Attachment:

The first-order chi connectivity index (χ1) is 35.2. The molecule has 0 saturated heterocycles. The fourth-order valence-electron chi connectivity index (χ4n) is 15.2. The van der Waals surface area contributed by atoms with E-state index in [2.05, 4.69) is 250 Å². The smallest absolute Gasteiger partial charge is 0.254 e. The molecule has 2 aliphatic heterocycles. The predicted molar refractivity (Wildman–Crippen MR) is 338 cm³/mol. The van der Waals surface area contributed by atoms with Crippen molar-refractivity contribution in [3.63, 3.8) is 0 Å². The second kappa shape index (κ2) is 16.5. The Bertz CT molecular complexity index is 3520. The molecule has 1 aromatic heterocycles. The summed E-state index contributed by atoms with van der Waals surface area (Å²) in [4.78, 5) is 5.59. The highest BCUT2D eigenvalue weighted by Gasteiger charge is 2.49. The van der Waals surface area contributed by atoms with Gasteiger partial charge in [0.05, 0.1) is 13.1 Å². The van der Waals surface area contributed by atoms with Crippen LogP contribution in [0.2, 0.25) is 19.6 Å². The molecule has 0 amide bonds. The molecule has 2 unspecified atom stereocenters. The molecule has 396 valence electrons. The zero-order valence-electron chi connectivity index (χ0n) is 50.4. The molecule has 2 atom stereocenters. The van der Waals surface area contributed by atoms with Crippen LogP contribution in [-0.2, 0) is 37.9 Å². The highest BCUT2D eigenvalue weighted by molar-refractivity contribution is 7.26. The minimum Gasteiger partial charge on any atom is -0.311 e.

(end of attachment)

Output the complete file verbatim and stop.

The first-order chi connectivity index (χ1) is 35.2. The molecule has 0 saturated heterocycles. The fourth-order valence-electron chi connectivity index (χ4n) is 15.2. The van der Waals surface area contributed by atoms with E-state index in [2.05, 4.69) is 250 Å². The smallest absolute Gasteiger partial charge is 0.254 e. The molecule has 2 aliphatic heterocycles. The predicted molar refractivity (Wildman–Crippen MR) is 338 cm³/mol. The van der Waals surface area contributed by atoms with Crippen molar-refractivity contribution in [3.63, 3.8) is 0 Å². The second kappa shape index (κ2) is 16.5. The Bertz CT molecular complexity index is 3520. The molecule has 1 aromatic heterocycles. The summed E-state index contributed by atoms with van der Waals surface area (Å²) in [4.78, 5) is 5.59. The highest BCUT2D eigenvalue weighted by Gasteiger charge is 2.49. The van der Waals surface area contributed by atoms with Gasteiger partial charge in [0.05, 0.1) is 13.1 Å². The van der Waals surface area contributed by atoms with Crippen LogP contribution in [0.2, 0.25) is 19.6 Å². The molecule has 0 amide bonds. The molecule has 2 unspecified atom stereocenters. The molecule has 396 valence electrons. The zero-order valence-electron chi connectivity index (χ0n) is 50.4. The molecule has 2 atom stereocenters. The van der Waals surface area contributed by atoms with Crippen LogP contribution in [-0.2, 0) is 37.9 Å². The highest BCUT2D eigenvalue weighted by molar-refractivity contribution is 7.26. The minimum Gasteiger partial charge on any atom is -0.311 e.